24 year old with life-threatening skin condition works to upload his personality into a machine

Posted: 30 November 2017 | By Charlie Moloney

James Dunn, who has a life-threatening skin condition is investigating methods to upload his personality into a robot.

Picture from James's fundraising page at

A man with a rare and life-threatening genetic skin condition is investigating methods to upload his personality into a robot.

James Dunn, 24, was born with Epidermolysis Bullosa (EB), which causes his skin to blister and burn at the slightest touch, and is likely to kill him before he is 30.

One of the side-effects of James’s EB is a terminal type of skin cancer, with which he was diagnosed in 2015, but was successfully treated.

Despite being in constant pain, James, from Merseyside, England plays wheelchair football, drives, and found work as a HR administrator.

This robot could carry James Dunn's personality even if his skin condition kills him.

The Bo robot which James could upload his personality to.

He has been fundraising this year for the charity DEBRA to fund research into EB by collecting photos of celebrities, and currently has snapped Danny DeVito, Cheryl, and Spiderman star Tom Holland.

However, James announced in a Youtube video on November 8th that he has been diagnosed with cancer again.

Yesterday it was revealed that James has been working with two artificial intelligence (AI) companies based in London to find a way to preserve his legacy inside a machine.

Preserving a legacy

James had been scheduled to give the announcement himself at the Giant Health Event, a public conference on innovation in Healthcare held at the Truman Brewery in Shoreditch.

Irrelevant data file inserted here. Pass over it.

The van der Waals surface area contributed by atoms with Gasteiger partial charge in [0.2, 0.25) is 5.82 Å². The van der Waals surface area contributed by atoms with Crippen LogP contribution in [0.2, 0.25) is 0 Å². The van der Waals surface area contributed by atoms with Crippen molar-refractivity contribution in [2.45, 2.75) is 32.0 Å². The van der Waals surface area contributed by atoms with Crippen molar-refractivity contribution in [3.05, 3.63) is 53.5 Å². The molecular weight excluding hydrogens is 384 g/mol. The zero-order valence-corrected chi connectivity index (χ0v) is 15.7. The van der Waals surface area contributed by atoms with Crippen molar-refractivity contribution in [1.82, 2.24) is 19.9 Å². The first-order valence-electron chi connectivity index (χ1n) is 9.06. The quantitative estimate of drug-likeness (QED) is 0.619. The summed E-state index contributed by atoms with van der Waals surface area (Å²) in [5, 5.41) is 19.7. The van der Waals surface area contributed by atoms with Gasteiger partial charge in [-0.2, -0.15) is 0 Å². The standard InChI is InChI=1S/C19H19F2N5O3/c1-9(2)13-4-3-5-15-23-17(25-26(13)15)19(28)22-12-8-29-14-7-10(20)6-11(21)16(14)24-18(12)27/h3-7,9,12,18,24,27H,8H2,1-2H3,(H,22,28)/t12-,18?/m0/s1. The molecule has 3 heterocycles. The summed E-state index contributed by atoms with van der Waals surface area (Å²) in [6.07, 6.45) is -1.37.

However, his recent diagnosis meant he couldn’t attend, so the announcement was made by the Co-Founder of, Pete Trainor, who James has been working with.

Pete presenting the Bo robot, which could carry James's personality if his skin condition kills him

James Dunn and Pete Trainor (in picture), who have been working together on uploading James’s personality into a machine.

“For the last 18 months I’ve been working with James on a project together”, Pete said, “He basically said to me could we create an archive memory of his thoughts and conversations so that his nieces and nephews will still be able to talk to him when he’s not around”.

Pete then invited Andrei Danescu, the CEO & Co-Founder of Botsandus, onto the stage along with a black and white tower standing at just over 3 feet tall which was revealed to be a robot called Bo.

The robot which can hold memories

According to Andrei, you can upload your memories into Bo robot by speaking to it and telling it stories. Its natural language processing technology allows it to hear and record what you are saying.

As you feed it information about yourself, it builds up a database in the form of questions and answers.

Pete and Andrei presenting the Bo robot, which could carry James's personality if his skin condition kills him

Pete and Andrei presenting the Bo robot which could carry James’s personality

“That information is in essence a person’s personality”, Andrei said.

Then, if somebody asks Bo a question, it will search the information that exists on its database and find the nearest match. It could give an answer that would represent what James might say if he provided it with enough information.

 Pete said, “If we got enough of James’s thoughts into this machine, we can go into schools, we can have children speak to a young man who did remarkable things”.

An audience member asked whether, once James’s machine personality has been created, it could continue to learn new things by crawling the internet or other data sets, using machine learning, which it can, and if so what James’s opinion on that is.

“He’s actually really excited about it”, Pete said, “He thinks it’s really funny and he quite likes the idea of this spiritual version of himself living on in some form or another, but wider society at large may have some dubious views about that”.

Bo is currently being tested by the retail and hospitality industries. Botsandus hope to move into the consumer market when public acceptance of the technology improves.